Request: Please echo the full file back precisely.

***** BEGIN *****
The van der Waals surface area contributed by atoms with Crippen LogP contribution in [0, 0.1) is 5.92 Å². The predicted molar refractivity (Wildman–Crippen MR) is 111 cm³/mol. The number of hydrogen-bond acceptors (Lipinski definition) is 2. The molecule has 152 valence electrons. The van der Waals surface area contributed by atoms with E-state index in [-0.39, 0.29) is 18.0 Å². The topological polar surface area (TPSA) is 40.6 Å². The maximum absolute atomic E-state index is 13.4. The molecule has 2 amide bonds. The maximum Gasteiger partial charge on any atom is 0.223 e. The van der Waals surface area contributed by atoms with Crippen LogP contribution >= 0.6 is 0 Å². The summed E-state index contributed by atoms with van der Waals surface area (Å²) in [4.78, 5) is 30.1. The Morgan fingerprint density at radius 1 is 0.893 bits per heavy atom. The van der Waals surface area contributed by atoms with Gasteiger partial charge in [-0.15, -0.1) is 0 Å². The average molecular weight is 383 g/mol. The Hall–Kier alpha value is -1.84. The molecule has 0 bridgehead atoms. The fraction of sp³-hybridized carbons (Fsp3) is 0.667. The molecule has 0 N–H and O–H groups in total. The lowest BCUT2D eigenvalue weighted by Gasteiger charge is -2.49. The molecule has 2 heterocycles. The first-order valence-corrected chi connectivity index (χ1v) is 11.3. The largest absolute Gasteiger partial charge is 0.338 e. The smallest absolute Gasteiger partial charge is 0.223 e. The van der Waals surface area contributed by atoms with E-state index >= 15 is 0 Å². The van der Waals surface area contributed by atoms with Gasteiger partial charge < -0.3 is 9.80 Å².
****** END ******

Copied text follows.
The van der Waals surface area contributed by atoms with Crippen LogP contribution in [0, 0.1) is 5.92 Å². The predicted molar refractivity (Wildman–Crippen MR) is 111 cm³/mol. The number of hydrogen-bond acceptors (Lipinski definition) is 2. The molecule has 152 valence electrons. The van der Waals surface area contributed by atoms with E-state index in [-0.39, 0.29) is 18.0 Å². The topological polar surface area (TPSA) is 40.6 Å². The maximum absolute atomic E-state index is 13.4. The molecule has 2 amide bonds. The maximum Gasteiger partial charge on any atom is 0.223 e. The van der Waals surface area contributed by atoms with Crippen LogP contribution >= 0.6 is 0 Å². The summed E-state index contributed by atoms with van der Waals surface area (Å²) in [4.78, 5) is 30.1. The Morgan fingerprint density at radius 1 is 0.893 bits per heavy atom. The van der Waals surface area contributed by atoms with Gasteiger partial charge in [-0.15, -0.1) is 0 Å². The average molecular weight is 383 g/mol. The Hall–Kier alpha value is -1.84. The molecule has 0 bridgehead atoms. The fraction of sp³-hybridized carbons (Fsp3) is 0.667. The molecule has 0 N–H and O–H groups in total. The lowest BCUT2D eigenvalue weighted by Gasteiger charge is -2.49. The molecule has 2 heterocycles. The first-order valence-corrected chi connectivity index (χ1v) is 11.3. The largest absolute Gasteiger partial charge is 0.338 e. The smallest absolute Gasteiger partial charge is 0.223 e. The van der Waals surface area contributed by atoms with E-state index >= 15 is 0 Å². The van der Waals surface area contributed by atoms with Gasteiger partial charge < -0.3 is 9.80 Å².